UW-CTRI has 5 active studies and 4 new studies. Here are the active studies.
1) Quitting Using Intensive Treatments Study (QUITS). (Status: Recruitment complete, seeing patients in follow-up) UW-CTRI is partnering with the UW Department of Medicine Cardiology Division on the study. Participants in Madison and Milwaukee get free medication and coaching. All patients get three months of varenicline pills and coaching; some patients also get nicotine patches and extended medications regimens. The study is designed to answer two key questions: 1) whether adding the nicotine patch to varenicline (Chantix) can boost quit rates; and 2) whether extending varenicline or varenicline + nicotine patch treatment for six months (rather than the standard three months) can boost quit rates. Researchers expect both treatment enhancements (either adding the nicotine patch or extending treatment for 6 months) will yield higher cessation rates among people trying to quit. Smokers and their clinicians are calling for cessation treatment options that can substantially increase current modest quit rates, and the goal of this study is to produce such an enhancement. June 2017-May 2021, $7 million. Funded by NHLBI. Drs. Timothy Baker and James Stein, PIs.
2) Transforming the Treatment of Tobacco Use in Health Care: Seizing the Potential of the Electronic Health Record (EHR) to Deliver Comprehensive Chronic Care Treatment for Smoking. (Status: Several projects ongoing) This R35 grant to Dr. Michael Fiore is designed to offer flexibility to researchers in the quest to overcome barriers in helping primary-care patients quit smoking. In other words, it sparks innovation to translate efficacious treatments into clinical use. Projects have included:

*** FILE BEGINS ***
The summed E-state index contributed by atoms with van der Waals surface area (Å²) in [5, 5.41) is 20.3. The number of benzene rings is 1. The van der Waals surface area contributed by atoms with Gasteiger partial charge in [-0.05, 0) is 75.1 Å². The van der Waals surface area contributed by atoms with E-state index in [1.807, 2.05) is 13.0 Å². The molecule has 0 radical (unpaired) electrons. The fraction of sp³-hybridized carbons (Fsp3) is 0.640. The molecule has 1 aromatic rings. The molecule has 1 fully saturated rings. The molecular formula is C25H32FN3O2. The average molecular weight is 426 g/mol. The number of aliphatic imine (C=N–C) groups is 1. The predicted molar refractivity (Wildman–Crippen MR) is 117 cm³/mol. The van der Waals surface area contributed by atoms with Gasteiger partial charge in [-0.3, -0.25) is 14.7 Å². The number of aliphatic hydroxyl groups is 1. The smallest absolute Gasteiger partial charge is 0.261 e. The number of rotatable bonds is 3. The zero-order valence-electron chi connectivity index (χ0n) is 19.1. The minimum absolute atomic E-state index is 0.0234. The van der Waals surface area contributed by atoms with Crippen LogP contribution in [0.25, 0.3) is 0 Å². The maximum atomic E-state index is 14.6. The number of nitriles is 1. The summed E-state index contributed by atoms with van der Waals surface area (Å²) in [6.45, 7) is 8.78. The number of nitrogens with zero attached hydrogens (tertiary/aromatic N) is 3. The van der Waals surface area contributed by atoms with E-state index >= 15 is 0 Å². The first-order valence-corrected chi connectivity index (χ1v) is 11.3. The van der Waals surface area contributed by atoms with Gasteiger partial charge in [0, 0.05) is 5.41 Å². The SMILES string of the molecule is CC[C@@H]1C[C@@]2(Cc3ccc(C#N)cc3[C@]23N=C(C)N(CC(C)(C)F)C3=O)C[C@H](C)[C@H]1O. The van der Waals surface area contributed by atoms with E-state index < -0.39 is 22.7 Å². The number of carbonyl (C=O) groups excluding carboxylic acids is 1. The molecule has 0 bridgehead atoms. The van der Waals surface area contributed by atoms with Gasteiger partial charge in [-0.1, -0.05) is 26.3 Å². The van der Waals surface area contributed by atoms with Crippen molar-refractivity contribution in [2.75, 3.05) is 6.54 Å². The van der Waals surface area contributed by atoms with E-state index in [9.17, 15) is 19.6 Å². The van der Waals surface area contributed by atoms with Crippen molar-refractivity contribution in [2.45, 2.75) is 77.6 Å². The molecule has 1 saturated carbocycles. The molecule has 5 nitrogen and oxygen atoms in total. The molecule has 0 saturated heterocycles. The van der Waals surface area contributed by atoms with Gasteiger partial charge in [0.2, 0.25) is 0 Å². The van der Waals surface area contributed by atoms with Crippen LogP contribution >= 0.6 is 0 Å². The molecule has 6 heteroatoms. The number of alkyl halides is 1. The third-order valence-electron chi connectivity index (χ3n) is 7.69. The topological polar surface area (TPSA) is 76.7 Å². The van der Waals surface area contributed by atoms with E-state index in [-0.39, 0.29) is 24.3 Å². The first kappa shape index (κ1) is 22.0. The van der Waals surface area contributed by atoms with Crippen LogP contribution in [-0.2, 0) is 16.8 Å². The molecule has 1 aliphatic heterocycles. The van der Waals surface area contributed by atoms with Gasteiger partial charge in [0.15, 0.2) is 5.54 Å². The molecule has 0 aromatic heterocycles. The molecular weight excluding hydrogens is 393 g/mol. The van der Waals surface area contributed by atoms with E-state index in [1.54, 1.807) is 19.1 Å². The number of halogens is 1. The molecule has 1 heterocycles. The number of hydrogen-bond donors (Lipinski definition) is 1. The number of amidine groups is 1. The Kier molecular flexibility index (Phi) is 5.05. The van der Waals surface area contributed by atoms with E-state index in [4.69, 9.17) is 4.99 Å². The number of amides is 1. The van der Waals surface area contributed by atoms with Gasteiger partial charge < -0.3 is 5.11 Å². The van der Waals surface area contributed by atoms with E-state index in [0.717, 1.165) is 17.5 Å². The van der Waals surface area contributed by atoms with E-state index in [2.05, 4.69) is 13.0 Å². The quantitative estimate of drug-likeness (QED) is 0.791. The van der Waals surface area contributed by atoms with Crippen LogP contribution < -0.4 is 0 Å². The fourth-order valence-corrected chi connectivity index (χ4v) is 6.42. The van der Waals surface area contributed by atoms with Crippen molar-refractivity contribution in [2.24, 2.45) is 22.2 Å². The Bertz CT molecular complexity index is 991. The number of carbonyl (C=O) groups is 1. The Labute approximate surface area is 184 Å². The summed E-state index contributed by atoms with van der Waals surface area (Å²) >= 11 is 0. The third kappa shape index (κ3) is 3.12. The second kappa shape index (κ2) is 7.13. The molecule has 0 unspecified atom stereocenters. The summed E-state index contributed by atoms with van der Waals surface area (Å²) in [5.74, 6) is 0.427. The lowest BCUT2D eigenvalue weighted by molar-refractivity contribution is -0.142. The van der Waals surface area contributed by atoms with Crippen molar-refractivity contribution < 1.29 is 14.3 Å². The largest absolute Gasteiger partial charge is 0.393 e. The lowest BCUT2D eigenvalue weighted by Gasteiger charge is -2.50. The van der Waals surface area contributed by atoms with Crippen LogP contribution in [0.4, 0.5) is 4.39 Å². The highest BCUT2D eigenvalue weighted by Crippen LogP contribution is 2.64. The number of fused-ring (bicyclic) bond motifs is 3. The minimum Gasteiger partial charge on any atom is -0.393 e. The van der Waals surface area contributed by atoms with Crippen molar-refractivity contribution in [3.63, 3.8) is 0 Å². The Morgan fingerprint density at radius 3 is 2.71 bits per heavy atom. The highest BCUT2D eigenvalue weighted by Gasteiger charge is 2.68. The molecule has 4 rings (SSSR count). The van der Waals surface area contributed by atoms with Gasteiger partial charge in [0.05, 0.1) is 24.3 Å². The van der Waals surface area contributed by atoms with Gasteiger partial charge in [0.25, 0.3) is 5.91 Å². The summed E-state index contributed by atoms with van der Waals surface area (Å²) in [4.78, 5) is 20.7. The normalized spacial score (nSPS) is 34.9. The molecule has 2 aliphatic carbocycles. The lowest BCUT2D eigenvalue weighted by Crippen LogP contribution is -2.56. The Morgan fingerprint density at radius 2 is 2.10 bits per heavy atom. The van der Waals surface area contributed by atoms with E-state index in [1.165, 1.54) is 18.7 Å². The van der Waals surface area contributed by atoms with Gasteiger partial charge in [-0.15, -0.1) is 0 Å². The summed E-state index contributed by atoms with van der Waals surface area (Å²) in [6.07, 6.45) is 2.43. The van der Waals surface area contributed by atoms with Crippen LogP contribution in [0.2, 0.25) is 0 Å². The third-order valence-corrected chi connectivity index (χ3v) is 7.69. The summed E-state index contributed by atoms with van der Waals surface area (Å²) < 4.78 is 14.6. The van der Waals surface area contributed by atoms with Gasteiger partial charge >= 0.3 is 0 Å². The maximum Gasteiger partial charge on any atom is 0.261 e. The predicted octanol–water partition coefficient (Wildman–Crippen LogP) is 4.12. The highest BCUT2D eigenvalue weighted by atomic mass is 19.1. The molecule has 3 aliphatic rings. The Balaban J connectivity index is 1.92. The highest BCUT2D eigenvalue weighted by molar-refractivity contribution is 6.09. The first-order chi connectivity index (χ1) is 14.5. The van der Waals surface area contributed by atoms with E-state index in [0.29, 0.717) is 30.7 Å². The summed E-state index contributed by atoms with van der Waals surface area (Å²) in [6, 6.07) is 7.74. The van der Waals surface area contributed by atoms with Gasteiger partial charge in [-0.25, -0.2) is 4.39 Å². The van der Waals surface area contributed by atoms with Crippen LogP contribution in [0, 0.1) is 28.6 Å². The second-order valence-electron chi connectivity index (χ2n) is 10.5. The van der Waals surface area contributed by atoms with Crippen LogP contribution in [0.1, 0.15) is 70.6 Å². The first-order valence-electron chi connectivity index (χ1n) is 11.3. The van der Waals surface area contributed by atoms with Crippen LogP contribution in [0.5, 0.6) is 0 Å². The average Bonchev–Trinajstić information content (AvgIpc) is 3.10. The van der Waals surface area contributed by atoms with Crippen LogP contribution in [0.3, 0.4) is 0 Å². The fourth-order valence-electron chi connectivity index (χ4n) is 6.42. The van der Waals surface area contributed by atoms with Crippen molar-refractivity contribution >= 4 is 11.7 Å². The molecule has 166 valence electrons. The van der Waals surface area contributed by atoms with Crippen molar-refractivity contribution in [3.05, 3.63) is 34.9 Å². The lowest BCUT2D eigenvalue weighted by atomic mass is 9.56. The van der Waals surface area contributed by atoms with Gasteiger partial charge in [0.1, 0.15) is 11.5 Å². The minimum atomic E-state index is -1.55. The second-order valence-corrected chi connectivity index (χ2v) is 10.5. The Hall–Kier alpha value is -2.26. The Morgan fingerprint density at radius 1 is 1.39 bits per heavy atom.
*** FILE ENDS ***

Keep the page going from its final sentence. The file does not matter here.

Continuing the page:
- Tobacco Cessation Quitline eReferral. (Status: Primary outcomes paper published; secondary outcomes under analyses) This study is a two-group, non-blinded, randomized, controlled trial to assess the impact of an EHR-based eReferral system relative to the current standard fax referral method. UW-CTRI partnered with Ascension WI-Wheaton Franciscan Healthcare and Gundersen Health System on the clinical trial to test eReferrals versus fax referrals. The trial, known as the Quit Line Referral Method Study, included 23 clinics, a dozen from Wheaton Franciscan Healthcare and 11 from Gundersen Health System. In each system, half of the clinics tested the closed-loop, HIPAA-compliant eReferral to the Quit Line, while the others operated the Fax to Quit program. Across both healthcare systems, eReferral produced referral rates that were 3-4 times higher than those produced by Fax to Quit. While the rates improved, challenges include increasing enrollment rates as well as sustaining use outside of a research study.